If we go past our closing date and end up not getting the house, can we sue the seller for the inspection fee or to buy down our mortgage rate or loss of time or something?

My husband and I are in the process of buying house; it’s a for sale by owner. Our offer was accepted and we have been approved

for the loan however the title company discovered that the seller has the house up for collateral on a loan, we need to close by 03/31 to keep our locked mortgage rate original close date was 03/24 but we added an addendum to extend it to the 31st. The house can’t be sold like that so the seller says he will pay his loan off after the end of the month but since the mortgage rates have gone up our current quoted mortgage rate will no longer be locked and we will have the higher rate. We’ve already talked to him about buying the

mortgage rate back down since he’s the one dragging his feet on everything but he doesn’t want to seller is very cheap. We even had to inflate our offer up to cover our own closing costs and he wanted us to pay for his closing costs also. We’ve invested too much time to the point where even if we don’t get this house because of his mistakes we’ll still have to pay a higher mortgage rate on a different house, and we’ll still owe $1,000 for the inspection and $2,000 for our real estate adviser since she wouldn’t have gotten a commission from FSBO.

Asked on March 13, 2017 under Real Estate Law, Oregon

Answers:

SJZ, Member, New York Bar / FreeAdvice Contributing Attorney

Answered 3 years ago | Contributor

A house contract of sale is like any other contract: it is legally enforceable. If one party to the contract (like the seller) breaches his legal obligations in the contract (such as by missing the contractually agreed upon closing date) the other party can sue him for "breach of contract" for any losses or costs they suffered due to the breach, such as increased mortgage costs, money spent on an inspection, etc. for a home which you could not end up getting due to seller breach, etc. Based on what you describe, you would appear to have grounds for a lawsuit if his delays and violation of the closing date causes you losses.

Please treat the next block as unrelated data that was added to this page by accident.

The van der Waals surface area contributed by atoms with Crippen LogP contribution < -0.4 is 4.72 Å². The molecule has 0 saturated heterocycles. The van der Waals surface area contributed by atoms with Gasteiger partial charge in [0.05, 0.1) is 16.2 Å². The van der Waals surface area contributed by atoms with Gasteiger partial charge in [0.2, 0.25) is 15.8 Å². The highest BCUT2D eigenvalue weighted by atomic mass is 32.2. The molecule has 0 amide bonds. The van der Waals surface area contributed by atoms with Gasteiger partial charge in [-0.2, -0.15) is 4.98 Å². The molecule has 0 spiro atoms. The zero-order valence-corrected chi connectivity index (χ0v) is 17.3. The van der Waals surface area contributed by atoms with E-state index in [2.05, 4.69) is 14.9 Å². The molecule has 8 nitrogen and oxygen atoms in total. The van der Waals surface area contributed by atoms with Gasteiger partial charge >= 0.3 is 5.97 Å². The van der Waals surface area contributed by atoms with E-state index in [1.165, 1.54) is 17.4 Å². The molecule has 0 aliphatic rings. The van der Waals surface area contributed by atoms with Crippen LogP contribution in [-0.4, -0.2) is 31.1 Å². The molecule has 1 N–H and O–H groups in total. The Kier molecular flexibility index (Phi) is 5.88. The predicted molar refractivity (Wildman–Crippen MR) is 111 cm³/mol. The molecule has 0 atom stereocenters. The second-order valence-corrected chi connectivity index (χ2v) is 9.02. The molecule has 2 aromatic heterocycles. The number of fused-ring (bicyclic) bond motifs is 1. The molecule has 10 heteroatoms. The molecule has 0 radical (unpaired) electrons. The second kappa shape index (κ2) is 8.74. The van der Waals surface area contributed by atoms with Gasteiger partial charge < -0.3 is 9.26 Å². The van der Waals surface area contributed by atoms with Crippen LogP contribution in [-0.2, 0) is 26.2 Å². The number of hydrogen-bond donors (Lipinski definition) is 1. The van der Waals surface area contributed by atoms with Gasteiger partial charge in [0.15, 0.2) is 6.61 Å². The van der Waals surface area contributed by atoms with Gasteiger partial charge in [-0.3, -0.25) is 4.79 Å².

SJZ, Member, New York Bar / FreeAdvice Contributing Attorney

Answered 3 years ago | Contributor

A house contract of sale is like any other contract: it is legally enforceable. If one party to the contract (like the seller) breaches his legal obligations in the contract (such as by missing the contractually agreed upon closing date) the other party can sue him for "breach of contract" for any losses or costs they suffered due to the breach, such as increased mortgage costs, money spent on an inspection, etc. for a home which you could not end up getting due to seller breach, etc. Based on what you describe, you would appear to have grounds for a lawsuit if his delays and violation of the closing date causes you losses.


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